I mentioned the FTSE 100 index just now. I could have added that this is a share index of the largest 100 companies listed on the London Stock Exchange. But I worry that this approach will either annoy the seasoned investor, or that "over-explaining" will make it even more difficult to get to the end of an article about investing.
Keep it simple
The aptly named consumer website Boring Money sums up how many of us might feel about dealing with our personal finances. Its research found that the single thing that the industry could do to encourage more people to start investing was to talk about things in "simple English". A good challenge is to explain investing in language that our children (or parents) will understand.
Boring Money's founder Holly Mackay recently found herself explaining investing to her 10-year-old son. "He has a small Junior ISA, invested in a mix of global shares," she says. "When I told him that he owned a bit of Apple, his eyes nearly exploded with temporary delusions of grandeur. I had to burst the bubble slightly by further explaining that if Apple were a person, he would own about one 100th of one eyelash. But you get the point — at its heart, the concept of investing is engaging."
A lot of jargon originated in an era where we had investments "explained" to us by discretionary brokers or financial advisers earning a fat commission. Often, customers just took their advice without asking for further explanation. Thankfully, those days are gone. Now more people, and particularly beginners, are investing on a DIY basis because technology has made it easier, and the reform of the financial advice industry has significantly increased the costs.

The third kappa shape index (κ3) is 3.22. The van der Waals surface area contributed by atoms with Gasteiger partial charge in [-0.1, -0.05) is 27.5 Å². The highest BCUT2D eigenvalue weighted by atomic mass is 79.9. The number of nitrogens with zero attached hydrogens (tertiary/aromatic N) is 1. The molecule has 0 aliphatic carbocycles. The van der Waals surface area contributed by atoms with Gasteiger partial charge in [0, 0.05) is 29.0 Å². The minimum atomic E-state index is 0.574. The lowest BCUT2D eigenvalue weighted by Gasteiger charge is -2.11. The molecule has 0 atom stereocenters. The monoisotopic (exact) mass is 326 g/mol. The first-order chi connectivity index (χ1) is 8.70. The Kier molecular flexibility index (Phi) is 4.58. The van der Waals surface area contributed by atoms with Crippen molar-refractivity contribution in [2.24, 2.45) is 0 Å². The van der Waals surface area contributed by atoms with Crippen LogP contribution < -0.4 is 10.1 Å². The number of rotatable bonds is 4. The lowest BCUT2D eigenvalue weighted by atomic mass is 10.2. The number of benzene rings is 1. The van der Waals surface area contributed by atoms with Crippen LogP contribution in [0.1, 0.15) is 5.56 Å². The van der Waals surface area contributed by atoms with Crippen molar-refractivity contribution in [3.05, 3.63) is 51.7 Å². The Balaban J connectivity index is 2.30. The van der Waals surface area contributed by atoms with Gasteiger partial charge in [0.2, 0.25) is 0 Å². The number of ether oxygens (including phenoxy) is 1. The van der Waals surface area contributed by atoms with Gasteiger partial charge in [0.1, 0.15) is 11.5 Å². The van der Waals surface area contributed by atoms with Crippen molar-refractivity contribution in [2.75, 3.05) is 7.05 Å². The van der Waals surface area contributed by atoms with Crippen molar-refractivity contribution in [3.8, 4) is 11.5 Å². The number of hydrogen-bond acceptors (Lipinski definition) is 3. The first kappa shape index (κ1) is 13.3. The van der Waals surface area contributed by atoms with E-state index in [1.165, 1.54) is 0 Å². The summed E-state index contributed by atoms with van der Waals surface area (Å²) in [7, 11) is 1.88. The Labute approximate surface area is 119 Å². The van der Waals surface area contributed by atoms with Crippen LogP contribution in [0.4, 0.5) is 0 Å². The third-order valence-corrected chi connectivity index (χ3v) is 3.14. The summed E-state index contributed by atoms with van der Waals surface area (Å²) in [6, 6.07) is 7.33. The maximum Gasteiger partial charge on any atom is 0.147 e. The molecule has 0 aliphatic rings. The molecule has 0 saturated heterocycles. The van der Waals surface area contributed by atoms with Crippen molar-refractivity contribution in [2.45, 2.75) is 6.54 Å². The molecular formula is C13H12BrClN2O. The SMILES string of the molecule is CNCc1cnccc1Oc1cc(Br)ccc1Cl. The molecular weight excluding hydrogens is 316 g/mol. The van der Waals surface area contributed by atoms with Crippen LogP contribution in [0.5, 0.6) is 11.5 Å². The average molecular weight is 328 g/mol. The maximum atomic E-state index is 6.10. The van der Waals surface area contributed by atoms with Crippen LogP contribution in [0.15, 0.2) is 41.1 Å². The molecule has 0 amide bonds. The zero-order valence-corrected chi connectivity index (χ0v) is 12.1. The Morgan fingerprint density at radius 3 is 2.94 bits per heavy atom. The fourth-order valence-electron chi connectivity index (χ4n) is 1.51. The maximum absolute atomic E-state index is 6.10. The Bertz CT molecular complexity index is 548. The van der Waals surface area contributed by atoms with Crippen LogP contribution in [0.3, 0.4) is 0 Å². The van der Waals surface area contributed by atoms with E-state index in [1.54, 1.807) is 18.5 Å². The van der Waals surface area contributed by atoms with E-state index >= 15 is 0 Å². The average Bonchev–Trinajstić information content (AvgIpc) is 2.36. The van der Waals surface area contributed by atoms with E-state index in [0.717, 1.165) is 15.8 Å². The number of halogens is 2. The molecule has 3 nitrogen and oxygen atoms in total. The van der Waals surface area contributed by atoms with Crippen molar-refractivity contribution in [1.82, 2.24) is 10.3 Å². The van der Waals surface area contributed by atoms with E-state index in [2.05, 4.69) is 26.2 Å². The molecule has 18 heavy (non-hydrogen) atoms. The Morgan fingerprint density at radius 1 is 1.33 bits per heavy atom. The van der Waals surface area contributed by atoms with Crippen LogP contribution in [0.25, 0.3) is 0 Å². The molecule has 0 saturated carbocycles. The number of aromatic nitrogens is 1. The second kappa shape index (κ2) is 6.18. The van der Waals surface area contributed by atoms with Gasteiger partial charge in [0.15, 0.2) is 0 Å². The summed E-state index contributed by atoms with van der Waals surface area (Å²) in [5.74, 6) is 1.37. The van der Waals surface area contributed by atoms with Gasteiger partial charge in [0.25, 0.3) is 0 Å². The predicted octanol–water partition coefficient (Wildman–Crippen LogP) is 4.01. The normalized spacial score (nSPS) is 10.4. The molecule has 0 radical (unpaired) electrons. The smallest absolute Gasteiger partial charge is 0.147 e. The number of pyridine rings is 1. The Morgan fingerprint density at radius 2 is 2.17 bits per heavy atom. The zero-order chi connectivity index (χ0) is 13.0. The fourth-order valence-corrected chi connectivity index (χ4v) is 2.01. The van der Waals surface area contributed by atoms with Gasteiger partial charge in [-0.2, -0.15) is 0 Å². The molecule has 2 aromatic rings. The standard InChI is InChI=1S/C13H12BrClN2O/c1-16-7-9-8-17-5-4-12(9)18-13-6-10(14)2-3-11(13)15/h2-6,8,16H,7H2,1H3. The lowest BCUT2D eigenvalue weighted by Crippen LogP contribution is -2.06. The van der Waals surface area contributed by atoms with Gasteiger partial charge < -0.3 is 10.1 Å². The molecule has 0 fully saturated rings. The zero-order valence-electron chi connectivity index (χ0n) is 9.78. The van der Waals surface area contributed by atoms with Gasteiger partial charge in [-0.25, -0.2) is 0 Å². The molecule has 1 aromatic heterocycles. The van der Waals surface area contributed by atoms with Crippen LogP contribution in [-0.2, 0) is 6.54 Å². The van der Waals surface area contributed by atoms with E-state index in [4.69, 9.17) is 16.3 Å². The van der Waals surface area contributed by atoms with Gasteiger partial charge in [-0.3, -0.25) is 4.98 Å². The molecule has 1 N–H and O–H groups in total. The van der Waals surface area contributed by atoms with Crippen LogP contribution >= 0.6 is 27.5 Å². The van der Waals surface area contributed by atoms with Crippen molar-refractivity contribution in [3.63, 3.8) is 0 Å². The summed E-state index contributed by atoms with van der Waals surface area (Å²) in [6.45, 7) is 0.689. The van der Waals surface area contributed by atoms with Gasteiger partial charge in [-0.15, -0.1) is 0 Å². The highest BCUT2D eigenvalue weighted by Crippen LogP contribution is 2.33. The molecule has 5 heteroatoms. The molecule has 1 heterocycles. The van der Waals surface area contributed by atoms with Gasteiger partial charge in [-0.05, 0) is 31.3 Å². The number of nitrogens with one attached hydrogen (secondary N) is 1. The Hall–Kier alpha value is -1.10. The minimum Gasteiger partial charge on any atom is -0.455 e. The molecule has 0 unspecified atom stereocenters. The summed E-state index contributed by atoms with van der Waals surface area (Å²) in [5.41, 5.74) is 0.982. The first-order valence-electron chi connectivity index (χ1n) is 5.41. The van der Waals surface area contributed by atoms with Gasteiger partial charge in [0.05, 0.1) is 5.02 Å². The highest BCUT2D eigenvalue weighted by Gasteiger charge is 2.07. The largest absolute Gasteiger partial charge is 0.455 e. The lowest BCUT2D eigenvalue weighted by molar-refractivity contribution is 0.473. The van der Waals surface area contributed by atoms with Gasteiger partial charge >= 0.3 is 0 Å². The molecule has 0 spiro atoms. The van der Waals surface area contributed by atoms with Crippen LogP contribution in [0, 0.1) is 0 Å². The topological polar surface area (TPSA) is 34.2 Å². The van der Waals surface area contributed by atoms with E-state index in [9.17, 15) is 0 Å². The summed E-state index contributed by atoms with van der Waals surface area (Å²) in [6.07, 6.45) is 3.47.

Here are some examples of how the industry manages to confuse its customers.
A beginner investor recently asked me to explain the difference between different fund sectors. He had come across funds called "global" and others called "global equity income" and wanted to know the difference. It became clear that before trying to choose a sector, he needed to understand the difference between investing for growth (essentially, the share price going up) and investing for regular income (essentially, the level of dividends that those shares might pay). I attempted my answer, while emphasising that he should challenge me to explain further if he was still confused.
Another beginner had identified a fund to invest in, but had then seen a minimum investment level of £1 million on the fund fact sheet. He thought, wrongly, that he was unable to invest in it. I explained that this was the minimum investment level for the trading platform to buy in bulk and then pass on to its underlying investors in smaller amounts. In fact, the fund was available on many investment platforms from £25 a month.
Both investors thought that these were “stupid questions”. They really weren't. It's time to start asking more such questions. I am happy to try to provide answers for you in my next FT column, and would encourage any beginners to get in touch, either via Twitter or by emailing firstname.lastname@example.org and marking your email "stupid questions". Only by asking them will you change the industry.
Moira O'Neill is the head of personal finance at interactive investor. Twitter: @moiraoneill